by Steven Ertelt
November 9, 2006
Jefferson City, MO (LifeNews.com) — Pro-life advocates in Missouri aren’t giving up their efforts to stop the advance of human cloning and embryonic stem cell research. State voters approved Amendment 2 there by a very narrow margin and advocates may put together a vote to repeal the constitutional amendment.
The amendment received just 51 percent of the vote and won by a small 50,000 vote margin out of more than two million votes cast.
Some lawmakers are already warming up to the idea of trying to repeal the amendment in 2008.
"If it’s up to me we’ll start forming an organization to collect the signatures right now, and come back with an amendment to repeal it in 2008," Rep. Wayne Cooper, a Republican, told the St. Louis Post Dispatch newspaper.
Supporters of Amendment 2 said they didn’t think pro-life groups would be able to defeat the constitutional amendment in a future vote.
"I think the people have spoken," Donn Rubin, of the Coalition for Lifesaving Cures, told the Dispatch.
But Sen. John Loudon, a Chesterfield Republican, told the newspaper the small victory doesn’t amount to a mandate for the research from state voters.
"When the body politic is this divided and impassioned on both sides, I don’t think you can put it to bed so easily," said Loudon, who indicated he would support a repeal effort.
Republican state Sen. Matt Bartle said opponents of the grisly research may have the advantage if they are the ones crafting the content of the amendment and he indicated voters are typically inclined to vote for state measures.
“I’d like to see us give voters an opportunity to vote on a human-cloning ban,” Bartle said. “What they voted on Tuesday was permission for researchers to conduct human cloning to their hearts’ desire.”
He said a drive to repeal the constitutional amendment could help prevent money from flowing into the state for human cloning and embryonic stem cell research if investors worry that such research would be stopped by voters in two years.
While lawmakers appear to favor a repeal effort, Bill Placke, a St. Louis lawyer who helped the campaign against Amendment 2, said he’s already organizing a petition drive to repeal it.
A state ballot measure can go before voters if enough signatures are collected or the state legislature approves a measure to place an item on it.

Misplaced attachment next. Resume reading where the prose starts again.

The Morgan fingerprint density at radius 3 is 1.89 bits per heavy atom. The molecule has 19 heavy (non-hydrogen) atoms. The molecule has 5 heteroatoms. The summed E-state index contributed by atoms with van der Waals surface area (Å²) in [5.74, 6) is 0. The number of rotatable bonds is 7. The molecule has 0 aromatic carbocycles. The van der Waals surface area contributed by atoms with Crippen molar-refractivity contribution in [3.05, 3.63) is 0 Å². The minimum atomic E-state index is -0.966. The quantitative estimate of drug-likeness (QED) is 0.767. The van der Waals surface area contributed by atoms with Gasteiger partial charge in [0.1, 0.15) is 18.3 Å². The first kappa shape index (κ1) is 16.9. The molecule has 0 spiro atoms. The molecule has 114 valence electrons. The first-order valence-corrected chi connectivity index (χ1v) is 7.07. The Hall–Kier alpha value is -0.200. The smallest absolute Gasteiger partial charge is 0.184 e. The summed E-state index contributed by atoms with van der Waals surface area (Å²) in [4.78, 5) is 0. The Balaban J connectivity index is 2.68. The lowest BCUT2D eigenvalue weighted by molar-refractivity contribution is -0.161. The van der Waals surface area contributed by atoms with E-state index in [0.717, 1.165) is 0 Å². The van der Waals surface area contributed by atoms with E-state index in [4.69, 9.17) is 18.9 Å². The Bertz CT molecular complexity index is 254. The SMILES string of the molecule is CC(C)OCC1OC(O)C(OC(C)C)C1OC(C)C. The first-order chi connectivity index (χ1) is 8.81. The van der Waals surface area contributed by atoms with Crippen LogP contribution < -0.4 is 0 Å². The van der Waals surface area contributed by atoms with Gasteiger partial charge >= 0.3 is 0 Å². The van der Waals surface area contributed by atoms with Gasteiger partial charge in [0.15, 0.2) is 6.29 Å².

Meanwhile, Republican Rep. Jim Lembke indicated he will pursue another avenue to limit the effects of Amendment 2 by sponsoring legislation to regulate embryonic stem cell research. That could prompt a court battle because the Amendment prohibits the legislature from approving any regulations.
However, a bill to challenge the Amendment in court could satisfy some lawmakers and give them another tool to try to undo it.
Pro-life groups say their fight against human cloning and embryonic stem cell research isn’t done and they will look to different avenues to keep the grisly research in check.
“We knew from the very beginning that no matter what happened yesterday our work isn’t finished,” Pam Fichter, president of Missouri Right to Life, told the Columbia newspaper.
“This is an issue that is going to be on our plate for quite some time … nothing changed yesterday as far as that goes, we will continue to deal with the issue of human cloning and destructive research.”
Wesley Smith, an attorney and author who is a leading bioethics watchdog, says he supports the idea of trying to repeal Amendment 2.
"I think this is a legitimate approach," he explained. "Amendment 2 was written to assure voters it outlawed the "cloning of a human being," when it actually legalized it."
"An initiative that accurately described somatic cell nuclear transfer as cloning, and seeks to ban the procedure in humans, is worth pursuing," he added.
Smith said he hoped other states would take up similar human cloning bans.